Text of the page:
What about alternative antibiotics such as daptomycin or lineziolid? Linezolid is expensive and can cause bone marrow suppression, especially when used for more than 10 days, and is poorly bacteristatic, a potential problem if the patient has endocarditis. Daptomycin is very bactericidal and has many other good characteristics, including a good clinical study showing at least non-inferiority to vancomycin in S. aureus infections, including right sided endocarditis. It can’t be used in bronchial pneumonia because it is inactivated by surfactant.

My opinion until potentially better agents are available (telavancin, dalbavancin, and ceftobiprole are undergoing study for a non-pneumonia patient with a serious MRSA infection who is not doing well on vancomycin and a MIC of at least 2ug/ml, is to switch to daptomycin at 6-8mg/kg daily, assuming normal renal function. For serious MSSA infections nafcillin or oxacillin are still the antibiotics of choice. For dialysis patients with MSSA bacteremia, cefazolin, 1gm/24h is more effective than vancomycin.

For patients with catheter related MSSA or MRSA bacteremia, the “expert” suggestion based on reasonable evidence is to rapidly remove the catheter, culture it, perform TEE in all patients (substantial incidence of vegetations) (not just TTE –too many false negatives) and if TEE negative, along with no other clinical evidence of other metastatic infection and with bacteremia and fever lasting less than 72h, continue the IV antibiotics for the S. aureus for 14 days (not just 10 days). If the patient does not meet that 14 day criteria, treat IV for 4 weeks. Recent studies indicate that catheters inserted properly in ICU’s (hand washing, sterile gloves, chlorhexidine skin prep, and other proper barriers) can lead to an eradication of catheter-related infections.

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Ethical Dilemmas: Artificial Feeding

December 7, 2007

ethics.pngCommentary by Shrujal Baxi MD, Ethics Section Editor, and Joseph Lowy MD, Medical Director, Palliative Care Service at NYU Hospital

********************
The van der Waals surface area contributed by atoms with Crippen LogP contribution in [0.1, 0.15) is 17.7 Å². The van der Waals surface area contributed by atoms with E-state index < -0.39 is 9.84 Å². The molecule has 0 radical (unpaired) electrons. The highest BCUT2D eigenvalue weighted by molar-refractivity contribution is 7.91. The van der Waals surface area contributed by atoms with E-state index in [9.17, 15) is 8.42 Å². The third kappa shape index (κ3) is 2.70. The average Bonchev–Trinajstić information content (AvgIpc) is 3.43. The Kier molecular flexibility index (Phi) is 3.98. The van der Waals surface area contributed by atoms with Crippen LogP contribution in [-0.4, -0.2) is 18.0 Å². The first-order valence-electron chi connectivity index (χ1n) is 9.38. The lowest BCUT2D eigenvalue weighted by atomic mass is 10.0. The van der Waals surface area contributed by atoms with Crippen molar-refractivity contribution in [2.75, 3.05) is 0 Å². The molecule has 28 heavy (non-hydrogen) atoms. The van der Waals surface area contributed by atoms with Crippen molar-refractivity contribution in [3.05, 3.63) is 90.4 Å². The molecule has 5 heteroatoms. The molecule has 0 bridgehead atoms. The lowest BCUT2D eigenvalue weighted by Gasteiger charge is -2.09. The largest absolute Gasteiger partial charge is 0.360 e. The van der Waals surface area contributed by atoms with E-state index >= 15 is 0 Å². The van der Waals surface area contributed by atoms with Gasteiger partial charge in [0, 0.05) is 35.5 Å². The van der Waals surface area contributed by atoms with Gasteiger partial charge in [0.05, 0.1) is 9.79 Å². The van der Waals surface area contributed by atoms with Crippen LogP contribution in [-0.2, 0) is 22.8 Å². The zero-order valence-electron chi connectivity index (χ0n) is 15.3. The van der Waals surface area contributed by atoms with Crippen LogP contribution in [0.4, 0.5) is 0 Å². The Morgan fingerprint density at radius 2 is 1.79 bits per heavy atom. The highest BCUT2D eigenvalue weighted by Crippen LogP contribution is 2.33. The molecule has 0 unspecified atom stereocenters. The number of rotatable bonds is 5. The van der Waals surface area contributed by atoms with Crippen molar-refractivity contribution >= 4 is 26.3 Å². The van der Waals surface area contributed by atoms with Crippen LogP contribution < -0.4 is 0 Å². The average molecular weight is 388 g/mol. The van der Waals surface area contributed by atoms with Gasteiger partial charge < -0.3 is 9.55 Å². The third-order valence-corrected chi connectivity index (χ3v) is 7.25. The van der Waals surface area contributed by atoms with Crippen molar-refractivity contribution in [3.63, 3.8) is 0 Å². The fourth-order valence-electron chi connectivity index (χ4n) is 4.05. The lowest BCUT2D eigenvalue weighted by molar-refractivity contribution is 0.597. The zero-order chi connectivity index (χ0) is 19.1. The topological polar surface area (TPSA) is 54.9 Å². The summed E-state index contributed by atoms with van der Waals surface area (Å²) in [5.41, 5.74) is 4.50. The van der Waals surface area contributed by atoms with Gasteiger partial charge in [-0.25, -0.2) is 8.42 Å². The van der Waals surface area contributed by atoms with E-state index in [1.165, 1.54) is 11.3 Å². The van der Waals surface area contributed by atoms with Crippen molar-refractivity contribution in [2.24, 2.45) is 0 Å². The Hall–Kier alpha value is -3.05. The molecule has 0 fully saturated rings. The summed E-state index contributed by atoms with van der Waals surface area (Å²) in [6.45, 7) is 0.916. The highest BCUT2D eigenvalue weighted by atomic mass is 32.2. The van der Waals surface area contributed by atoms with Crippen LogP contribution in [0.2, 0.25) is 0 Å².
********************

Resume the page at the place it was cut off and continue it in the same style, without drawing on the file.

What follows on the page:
Mrs. Pleasant is an 85 year old woman brought into the ER by her son for poor appetite. Mrs. P is demented secondary to progressive Alzheimer’s disease and has had 3 hospitalizations in the last year for pneumonia, possibly related to aspiration.  Upon physical exam, she is oriented to herself, but is unable to provide any other information. She denies pain and appears to be in no distress.  Her vital signs are within normal limits.  She appears cachectic with temporal and thenar wasting.  Remainder of physical exam is noncontributory.  Laboratory evaluation reveals normal values with the exception of an elevated BUN/Cr consistent with dehydration.  Mrs. P is admitted for IV hydration and evaluation for weight loss. After a thorough work-up, it is determined by her multidisciplinary team, that worsening dementia is the cause of her anorexia.  A family meeting is called to create a treatment plan.  Mrs. P’s son believes that his mother would not want a feeding tube.  Her son is all the family that Mrs. P has and she unfortunately did not sign a living will or a health care proxy.  The team calls an ethics consult to determine what to do next.

Dr. Joseph Lowy:
Decreased oral intake due to anorexia and/or dysphagia is a predictable terminal stage of advanced dementia.  Pneumonia related to aspiration or not, is a common complication.  Anorexia is not an apparent source of suffering for patients with advanced dementia.  Nasogastric tubes for feeding, on the other hand, may be.  Seventy percent of patients with dementia in whom NG tubes are placed require restraints at some point to prevent removal.  Artificial feeding (by feeding gastrostomy) has never been shown to prevent pneumonia and NG tubes predispose to aspiration.